FOX 29 Investigates: Local theft and recycling ring

There's a new scheme in town that's making thieves some big bucks and guess who is picking up the tab that's right the consumer.

Believe it or not, thieves are now stealing plastic from local corner stores and supermarkets. One expert told FOX 29 when it comes to theft "plastic is the new copper". It's a $100 million dollar a year black market industry nationwide.

FOX 29 Investigates joined authorities when they took down a local theft and recycling ring that's ultimately hits you right in the wallet

You can find them outside any corner market in your neighborhood. Those blue or yellow hard plastic delivery trays used to hold bottles of soda or bread. Who would think they are are worth their weight in gold.

"A very lucrative business," says Lt. Jonathan Josey of the Philadelphia Police Major Crimes Unit.

The trays or shells are made of high density polyethylene, which is a tough but flexible plastic manufactured with petroleum so as the price of oil goes up so does the price of these trays. They cost about $7 to make and believe it or not right now they are a hot commodity on the black market.

"This is a national problem," Lt. Josey explained.

They're also the target of thieves here in the Philadelphia region and across the country from Florida to New Jersey. The bread, soft drink and dairy industry estimate loses at close to $100 million a year in those plastic containers because of theft. And guess who ends up picking up the tab. You got it. You do.

"People may think it may not have an impact, but it actually trickles down to the consumer," Lt. Josey said.

The theft of these plastic trays has become such a problem that companies are hiring private investigators to track down the thieves and the cost to consumers. Experts say it could be as much as a nickel more on a loaf of bread, a gallon of milk, or a bottle of soda

"I think it's awful," shopper Juan Rodriguez told FOX 29.

Shoppers we spoke with weren't too happy to hear about paying more for this new rip-off scheme.

"We're paying enough as it is. It's like the soda tax, it just went up now. There's a theft ring going on and we have to dig in our pockets some more," Rodriguez added.

"It's not fair that it should be put on the consumers. We have enough already. We've been taxed on everything and now this. I mean it's just one more thing we have to pay," shopper Bee Sadic said.

On January 20th, as President Trump was being sworn into office, SWAT teams and the city's major crimes unit joined private security forces to raid a Port Richmond warehouse.

Police say this was ground zero for a regional theft and recycling ring that stole tens of thousands of dollars of these trays from stores across our area. They were brought to a warehouse on the 2100 block of Ann Street where they were put through a grinder.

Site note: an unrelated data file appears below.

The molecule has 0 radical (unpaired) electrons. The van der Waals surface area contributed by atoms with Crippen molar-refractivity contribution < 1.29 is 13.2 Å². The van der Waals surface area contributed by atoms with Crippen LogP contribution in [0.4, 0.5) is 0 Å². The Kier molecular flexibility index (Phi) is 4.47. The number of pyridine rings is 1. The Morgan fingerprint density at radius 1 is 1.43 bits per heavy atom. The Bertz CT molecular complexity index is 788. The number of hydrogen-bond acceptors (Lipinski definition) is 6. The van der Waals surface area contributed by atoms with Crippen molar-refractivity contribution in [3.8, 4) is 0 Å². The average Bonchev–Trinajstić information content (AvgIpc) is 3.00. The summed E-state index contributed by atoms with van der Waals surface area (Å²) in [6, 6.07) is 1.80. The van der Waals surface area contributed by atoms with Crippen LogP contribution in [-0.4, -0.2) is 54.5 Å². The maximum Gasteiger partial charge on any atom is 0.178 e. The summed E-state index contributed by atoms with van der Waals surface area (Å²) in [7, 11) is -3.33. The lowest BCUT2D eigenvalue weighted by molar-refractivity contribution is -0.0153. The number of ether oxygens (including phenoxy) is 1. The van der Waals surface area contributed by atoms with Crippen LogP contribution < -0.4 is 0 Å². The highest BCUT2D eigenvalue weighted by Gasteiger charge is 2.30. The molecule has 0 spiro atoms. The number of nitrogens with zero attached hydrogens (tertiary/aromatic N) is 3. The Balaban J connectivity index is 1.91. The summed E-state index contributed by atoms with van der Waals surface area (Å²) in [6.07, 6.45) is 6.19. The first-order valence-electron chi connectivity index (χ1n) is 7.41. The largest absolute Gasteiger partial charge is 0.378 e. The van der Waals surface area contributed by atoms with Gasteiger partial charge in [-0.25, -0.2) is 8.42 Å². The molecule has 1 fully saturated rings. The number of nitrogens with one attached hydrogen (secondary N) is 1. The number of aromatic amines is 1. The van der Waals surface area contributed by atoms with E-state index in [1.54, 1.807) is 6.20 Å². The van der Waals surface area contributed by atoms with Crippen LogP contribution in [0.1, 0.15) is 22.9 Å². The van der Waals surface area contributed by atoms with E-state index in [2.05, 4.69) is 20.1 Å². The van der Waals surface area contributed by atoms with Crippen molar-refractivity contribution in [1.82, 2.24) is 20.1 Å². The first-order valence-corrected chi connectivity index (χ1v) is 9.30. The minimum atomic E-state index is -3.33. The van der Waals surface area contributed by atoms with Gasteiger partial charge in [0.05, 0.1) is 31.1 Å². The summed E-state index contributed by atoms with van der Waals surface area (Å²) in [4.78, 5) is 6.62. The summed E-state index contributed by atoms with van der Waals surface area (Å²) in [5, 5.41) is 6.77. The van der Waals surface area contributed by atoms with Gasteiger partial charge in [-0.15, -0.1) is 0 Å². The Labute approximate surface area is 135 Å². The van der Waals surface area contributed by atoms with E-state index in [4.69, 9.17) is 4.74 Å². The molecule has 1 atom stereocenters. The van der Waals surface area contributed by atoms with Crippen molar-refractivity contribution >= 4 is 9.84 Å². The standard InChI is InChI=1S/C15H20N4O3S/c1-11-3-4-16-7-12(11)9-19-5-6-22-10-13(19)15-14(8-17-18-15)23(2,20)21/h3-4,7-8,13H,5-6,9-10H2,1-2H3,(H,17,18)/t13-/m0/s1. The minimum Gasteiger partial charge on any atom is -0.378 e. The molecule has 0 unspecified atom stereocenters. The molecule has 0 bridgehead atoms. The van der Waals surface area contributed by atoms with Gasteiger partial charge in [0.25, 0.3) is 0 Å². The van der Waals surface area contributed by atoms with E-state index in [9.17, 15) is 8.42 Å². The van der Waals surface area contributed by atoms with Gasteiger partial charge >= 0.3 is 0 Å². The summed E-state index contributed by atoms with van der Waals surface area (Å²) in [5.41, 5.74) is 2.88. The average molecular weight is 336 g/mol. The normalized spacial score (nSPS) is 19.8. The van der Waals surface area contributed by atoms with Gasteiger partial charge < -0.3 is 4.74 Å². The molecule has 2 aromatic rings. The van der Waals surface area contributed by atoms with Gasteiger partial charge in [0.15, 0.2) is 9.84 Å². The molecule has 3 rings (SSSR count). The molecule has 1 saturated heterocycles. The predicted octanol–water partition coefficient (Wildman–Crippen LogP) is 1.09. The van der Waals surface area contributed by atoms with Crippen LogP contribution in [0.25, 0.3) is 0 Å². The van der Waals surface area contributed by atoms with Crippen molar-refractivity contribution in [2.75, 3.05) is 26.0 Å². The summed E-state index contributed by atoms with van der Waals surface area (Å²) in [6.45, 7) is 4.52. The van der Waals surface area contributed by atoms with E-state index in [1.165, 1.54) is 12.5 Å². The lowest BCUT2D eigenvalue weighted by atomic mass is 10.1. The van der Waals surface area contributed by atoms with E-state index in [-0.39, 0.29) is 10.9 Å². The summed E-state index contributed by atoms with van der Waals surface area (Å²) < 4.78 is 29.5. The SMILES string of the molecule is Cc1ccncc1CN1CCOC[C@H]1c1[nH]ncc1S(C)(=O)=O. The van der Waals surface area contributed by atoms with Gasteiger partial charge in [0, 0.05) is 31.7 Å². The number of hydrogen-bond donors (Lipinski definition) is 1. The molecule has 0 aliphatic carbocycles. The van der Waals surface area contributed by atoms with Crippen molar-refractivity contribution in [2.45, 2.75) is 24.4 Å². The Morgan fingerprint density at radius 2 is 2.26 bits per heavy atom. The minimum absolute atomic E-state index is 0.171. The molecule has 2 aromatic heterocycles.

"They were actually milling down and grinding down the stolen plastic," Lt. Josey explained.

SWAT officers hit the place and literally cut through the garage doors to get inside. There they found stack after stack of the stolen trays as high as eight feet. They found the grinder and huge containers of ground up trays ready to shipped out at a big profit.

"Roughly about 1,500 pound to 2,200 pound containers and they're shipped," Lt. Josey said.

The raid was the result of a four week undercover operation that discovered thieves stealing the trays from behind local food markets and corner stores during daylight and evening hours. Recycling companies pay 25-30 cents per pound for the valuable plastic product. Many of the trays are clearly labeled by the owners, but the grinding process makes the material untraceable. The trays get ground up, the grinds get boxed up and shipped out.

"They're shipped to other countries or other places and it's melted down and recycled and used in making toys and other things. And often times sold back and made into these same shells, so getting a profit off it over and over again," police said.

Police say trays found at this warehouse belonged to several companies including Bimbo Bakeries, Canada Dry, Coca-Cola, Pepsi and various dairy companies.

"One company in particular lost $3 million a year in their plastic pallets.That's gonna trickle down to the consumer. In Philadelphia, now we have the soda tax. Incrementally, it can increase the price of products people use every day," according to Lt. Josey.

"Grocery bills are going up for no reason other than people are stealing now. It's pretty upsetting to hear," Bee Sadic told FOX 29.

Two men were taken into custody during the warehouse raid. Police loaded up an entire tractor trailer load of stolen trays and confiscated a box truck used during the thefts, along with three other vehicles.

"This business is not set up to be a recycling plant. They were strictly in the business of recycling these stolen plastic pallets and trays and soda crates," Lt. Josey added.

Back in November, the New Jersey state arrested two men, Yih Tan and Rong Wu, charging them with running a theft ring in Bayonne, New Jersey, and shipping the ground up tray materials overseas to China. Police say they bought the stolen containers with no questions asked. Police recovered 45,000 pounds of ground up trays worth close to $70,000,

"If we have companies operating like this, in different places, it will impact and trickle down to the consumer. There is definitely economic fallout for the consumer," the lieutenant said.

"And now we still paying for it. I think somebody needs to go to jail," Rodriguez said.